I am writing to you regarding the recently posted reader's opinion poll on the online version of your magazine. In the section "Out There", poll 570 asks the following:

A controversy in a Queens Park has the New York dog world barking. Should off-leash hours in parks be curbed citywide?

a. Yes, dogs should be leashed at all times in city parks.

b. No, it's vital for dogs to have some time to run wild.

The overwhelming number of respondents (81%) chose "b. No, it's vital for dogs to have some time to run wild".

I take issue with the poll and your attempt at manipulating the outcome. First, the lawsuit and proponents for enforcing the health code's leash law never said that they were against dog runs. In fact, the opposite is true. The controversy is whether dogs should be allowed to run off their leash in an unenclosed public space rather than a fenced dog run. Advocacy groups such as "NYC Dogs" do not want to be good neighbors, they want the right to allow their pets to race around city parks, urinating and defecating anywhere they want, and at any time. These people do not want the responsibility of keeping a dog run well maintained, which is what the city requires of community dog runs. Instead, we the tax paying residents of New York City get to foot the bill to repair any damage that unleashed dogs cause to our parks, park patrons and other dogs.

The premise of your question is that there is only one alternative to allowing dogs off leash in the parks. What about enclosed dog runs? For people who are following this issue closely the poll appears to have been created by an off leash advocate who used the magazine to further his or her cause. In addition, all of the dog owner's forums and websites had given links to the "Out There" webpage and urged their constituents to check off answer "b". Your opinion poll is hardly designed to give a very scientific or accurate perspective of your readership.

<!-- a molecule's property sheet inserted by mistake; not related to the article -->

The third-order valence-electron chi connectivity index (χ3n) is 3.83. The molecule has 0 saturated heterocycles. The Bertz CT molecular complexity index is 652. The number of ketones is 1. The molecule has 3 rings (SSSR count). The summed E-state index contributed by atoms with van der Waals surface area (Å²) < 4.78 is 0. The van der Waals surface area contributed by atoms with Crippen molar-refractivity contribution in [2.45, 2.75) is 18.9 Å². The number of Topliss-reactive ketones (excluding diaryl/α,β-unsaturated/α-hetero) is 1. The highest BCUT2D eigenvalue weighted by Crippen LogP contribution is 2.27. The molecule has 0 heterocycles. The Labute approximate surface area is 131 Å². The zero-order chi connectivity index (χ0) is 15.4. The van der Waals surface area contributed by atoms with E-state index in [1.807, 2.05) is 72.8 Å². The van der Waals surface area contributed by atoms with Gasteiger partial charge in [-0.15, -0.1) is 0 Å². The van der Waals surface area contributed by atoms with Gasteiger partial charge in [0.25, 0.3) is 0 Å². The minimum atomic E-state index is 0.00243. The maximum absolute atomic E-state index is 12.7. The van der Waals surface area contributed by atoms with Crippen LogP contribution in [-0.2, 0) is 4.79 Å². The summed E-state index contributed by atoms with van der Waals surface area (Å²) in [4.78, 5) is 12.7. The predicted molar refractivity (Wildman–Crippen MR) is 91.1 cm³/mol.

With a modicum of creativity and honesty you could have written questions that would elicit an unbiased result. For example:

a. Yes, dogs should only be allowed to be unleashed in enclosed dog runs

b. No, dogs should be allowed to run around city parks without their leash

Your magazine took a perfectly legitimate question then weighted the answers to skew the outcome. The appearance is that your are trying to influence the city's decision-making process. Do you truly believe that the majority of New Yorkers really think that it's perfectly acceptable for dogs to "run wild" in public places? I seriously doubt it.

If you'd like to send a letter to the editors of "Time Out New York" click below:

Time Out New York

Another response to Dana Rubinstein

I don't expect that "The Brooklyn Papers" will ever correct the fallacious article "Dogs Win!". Here is another letter that was sent to writer Dana Rubinstein regarding her bit of fantasy:

You failed to mention in your article how the wonderful off leash hours in our parks exclude people who are afraid of dogs, allergic to dogs, or wary of dogs (with good reason). Oddly enough, FIDO's own website states that .. many [park workers] are afraid of dogs, so we should all make an effort to keep our dogs away from them at all times. Even FIDO admits that the off leash dogs make some people uncomfortable!

I don't know how so many dogs that are poorly trained to recall can be made to "keep away" from anyone. FIDO remains wilfully blind to the fact that park workers are not the only people who don't enjoy being charged, sniffed, knocked down, or otherwise harassed by uncontrolled dogs. The only way FIDO can be sure of keeping "our dogs" away from park workers and others who do not want to deal with them is to build a fenced dog run (or several) in Prospect Park. The fact is, they just don't want to give up their exclusive domain, the beautiful spacious meadows which should be open for use by all people at all times, not just a certain set of "dog lovers" who enjoy this unique form of "doggie welfare".

The writer is a dog owner who lives one block from Prospect Park.

Kimberly Edwin

Brooklyn, NY

Monday, September 11, 2006

More on dog attacks

Pit Bull Attack in Juniper Valley Park

(Middle Village, NY September 6) New York City Parks Commissioner Adrian Benepe has an "unofficial" policy of allowing dog owners to walk their dogs off-leash in NYC Parks from 9pm to 9am. The unwritten policy has been challenged in the courts by the Juniper Park Civic Association.

At about 11pm on Wednesday, September 6, 2006, Lisa Ludwigson of Maspeth and her fiancé, Darwin, were walking their dogs, Max and Harley, two mini pins (pinschers) on leashes on a path in Juniper Valley Park, in the Parks' Department newly created designated dog walking area. At about 11pm an unleashed pit bull charged the dogs and picked up Max in his mouth dragging and shaking the small dog. Darwin attempted to remove Max from the pit bull's mouth when the owner ran up to get his dog. The pit bull dropped Max to the ground. Max was bleeding from several puncture wounds.